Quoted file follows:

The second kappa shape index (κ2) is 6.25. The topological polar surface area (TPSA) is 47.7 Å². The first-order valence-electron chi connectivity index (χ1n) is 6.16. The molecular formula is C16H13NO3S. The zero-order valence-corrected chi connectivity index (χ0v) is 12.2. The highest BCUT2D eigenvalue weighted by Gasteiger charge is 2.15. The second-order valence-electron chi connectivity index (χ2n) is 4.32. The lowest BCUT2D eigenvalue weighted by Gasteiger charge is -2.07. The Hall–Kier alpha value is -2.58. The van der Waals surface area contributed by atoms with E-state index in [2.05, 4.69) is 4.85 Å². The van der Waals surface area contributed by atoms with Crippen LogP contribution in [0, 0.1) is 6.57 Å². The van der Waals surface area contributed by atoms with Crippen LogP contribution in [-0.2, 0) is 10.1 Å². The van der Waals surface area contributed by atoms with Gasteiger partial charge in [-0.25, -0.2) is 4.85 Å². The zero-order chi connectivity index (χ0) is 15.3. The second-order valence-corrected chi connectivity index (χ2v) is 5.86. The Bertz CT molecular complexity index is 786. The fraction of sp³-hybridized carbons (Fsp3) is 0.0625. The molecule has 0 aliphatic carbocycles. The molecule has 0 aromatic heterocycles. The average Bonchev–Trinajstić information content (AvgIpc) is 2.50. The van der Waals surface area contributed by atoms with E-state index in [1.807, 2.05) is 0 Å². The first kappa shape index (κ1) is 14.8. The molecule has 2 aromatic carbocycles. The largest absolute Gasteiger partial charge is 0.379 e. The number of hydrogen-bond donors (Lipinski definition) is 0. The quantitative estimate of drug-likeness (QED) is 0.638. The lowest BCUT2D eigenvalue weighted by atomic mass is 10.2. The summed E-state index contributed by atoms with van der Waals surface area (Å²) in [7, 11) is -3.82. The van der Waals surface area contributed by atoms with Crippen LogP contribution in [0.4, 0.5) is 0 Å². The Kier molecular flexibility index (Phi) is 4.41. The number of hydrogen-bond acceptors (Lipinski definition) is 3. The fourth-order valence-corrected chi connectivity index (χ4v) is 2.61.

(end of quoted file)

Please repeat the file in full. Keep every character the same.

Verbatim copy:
The second kappa shape index (κ2) is 6.25. The topological polar surface area (TPSA) is 47.7 Å². The first-order valence-electron chi connectivity index (χ1n) is 6.16. The molecular formula is C16H13NO3S. The zero-order valence-corrected chi connectivity index (χ0v) is 12.2. The highest BCUT2D eigenvalue weighted by Gasteiger charge is 2.15. The second-order valence-electron chi connectivity index (χ2n) is 4.32. The lowest BCUT2D eigenvalue weighted by Gasteiger charge is -2.07. The Hall–Kier alpha value is -2.58. The van der Waals surface area contributed by atoms with E-state index in [2.05, 4.69) is 4.85 Å². The van der Waals surface area contributed by atoms with Crippen LogP contribution in [0, 0.1) is 6.57 Å². The van der Waals surface area contributed by atoms with Crippen LogP contribution in [-0.2, 0) is 10.1 Å². The van der Waals surface area contributed by atoms with Gasteiger partial charge in [-0.25, -0.2) is 4.85 Å². The zero-order chi connectivity index (χ0) is 15.3. The second-order valence-corrected chi connectivity index (χ2v) is 5.86. The Bertz CT molecular complexity index is 786. The fraction of sp³-hybridized carbons (Fsp3) is 0.0625. The molecule has 0 aliphatic carbocycles. The molecule has 0 aromatic heterocycles. The average Bonchev–Trinajstić information content (AvgIpc) is 2.50. The van der Waals surface area contributed by atoms with E-state index in [1.807, 2.05) is 0 Å². The first kappa shape index (κ1) is 14.8. The molecule has 2 aromatic carbocycles. The largest absolute Gasteiger partial charge is 0.379 e. The number of hydrogen-bond donors (Lipinski definition) is 0. The quantitative estimate of drug-likeness (QED) is 0.638. The lowest BCUT2D eigenvalue weighted by atomic mass is 10.2. The summed E-state index contributed by atoms with van der Waals surface area (Å²) in [7, 11) is -3.82. The van der Waals surface area contributed by atoms with Crippen LogP contribution in [0.4, 0.5) is 0 Å². The Kier molecular flexibility index (Phi) is 4.41. The number of hydrogen-bond acceptors (Lipinski definition) is 3. The fourth-order valence-corrected chi connectivity index (χ4v) is 2.61.